When I think about a swan, it is always a ‘White Swan’that comes into my mind. During my studies at university, I came across a metaphor –‘Black Swan’. I was puzzled and questioned whether Black Swan exists. I searched the literature and found that black swan exists but it’s rare.
This metaphor is used to describe any event which is rare and unpredictable. When I begin to think more and more about COVID-19, I can see that this situation can be related to a black swan event, which came as a surprise and now creating a major impact on our lives.
At different times, the world has faced an unprecedented loss of lives and properties. Different types of black swan events that the world has faced are - the 1997 Asian Financial Crash, the “Dotcom” crash, the 9/11 Attacks, the 2008 Global Financial Crisis and Brexit. These events were unpredictable, unexpected and enigmatic.
We all are living in the midst of a pandemic crisis following all the protocols necessary to deal with, yet we do not know whether the COVID-19 will be normalized. The COVID-19 acts as one of the black swan events due to the havoc created on global economic growth, trade indicators, price of fuels, tourism industry, Gross Domestic Product (GDP) and social phenomenon. Its shocks are still unfolding globally.
The social impacts of novel coronavirus have attributed severe impacts on social cohesion because human beings are social creatures. The practice of social distancing and living in self-isolation has caused psychological distress among the people across the world. Recent studies show that the people living in the fear and anxiety have less immunity to fight against viruses.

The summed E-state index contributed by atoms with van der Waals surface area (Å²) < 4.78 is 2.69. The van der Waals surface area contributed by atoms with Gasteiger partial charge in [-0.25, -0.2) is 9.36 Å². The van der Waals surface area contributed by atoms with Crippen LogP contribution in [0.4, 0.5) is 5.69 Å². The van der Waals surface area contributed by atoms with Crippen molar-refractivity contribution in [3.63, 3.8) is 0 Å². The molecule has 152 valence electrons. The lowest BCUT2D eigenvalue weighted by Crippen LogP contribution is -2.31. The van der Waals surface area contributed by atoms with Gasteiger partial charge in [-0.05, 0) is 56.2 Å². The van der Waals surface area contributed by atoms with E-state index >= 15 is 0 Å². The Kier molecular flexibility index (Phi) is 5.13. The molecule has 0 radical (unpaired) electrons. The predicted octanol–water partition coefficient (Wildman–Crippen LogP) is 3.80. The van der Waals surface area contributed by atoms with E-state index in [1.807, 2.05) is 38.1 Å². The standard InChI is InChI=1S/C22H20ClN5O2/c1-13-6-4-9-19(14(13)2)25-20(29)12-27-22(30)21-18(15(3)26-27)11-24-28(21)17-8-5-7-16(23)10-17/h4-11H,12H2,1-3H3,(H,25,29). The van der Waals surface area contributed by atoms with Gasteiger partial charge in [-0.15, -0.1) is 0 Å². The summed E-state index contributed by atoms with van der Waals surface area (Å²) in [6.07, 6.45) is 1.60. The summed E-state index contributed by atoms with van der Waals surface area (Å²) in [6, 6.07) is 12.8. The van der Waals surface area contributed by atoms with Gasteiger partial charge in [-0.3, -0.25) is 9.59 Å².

The world is still not prepared to cope with the pandemic and its severity and widespread consequences on global economy, social unity and politics.
Learning from the history of black swan events and this pandemic, we need more collaboration and focused interventions at all levels to deal with this black swan event. We need to support front-line workers and strengthen the medical supply chain reaching the unreached communities. We need to support the most vulnerable communities that have lost their income.
As a global crisis, the high-income world must be able to use global technologies and provide support to the developing world with technology and resources. Those with high vulnerability and less power have been victimized. How can we address inequalities within and beyond the countries at this time of crisis and support the people who are affected differently?
This black swan event, like earlier such events,has taught us to push our limits and capabilities, not to give up or stay in dilemmas. We need to get the best out of worst, but to stay hopeful and productive in this black swan event.
Aagya Pokharel, Master in Human and Natural Resource Studies from Kathmandu University.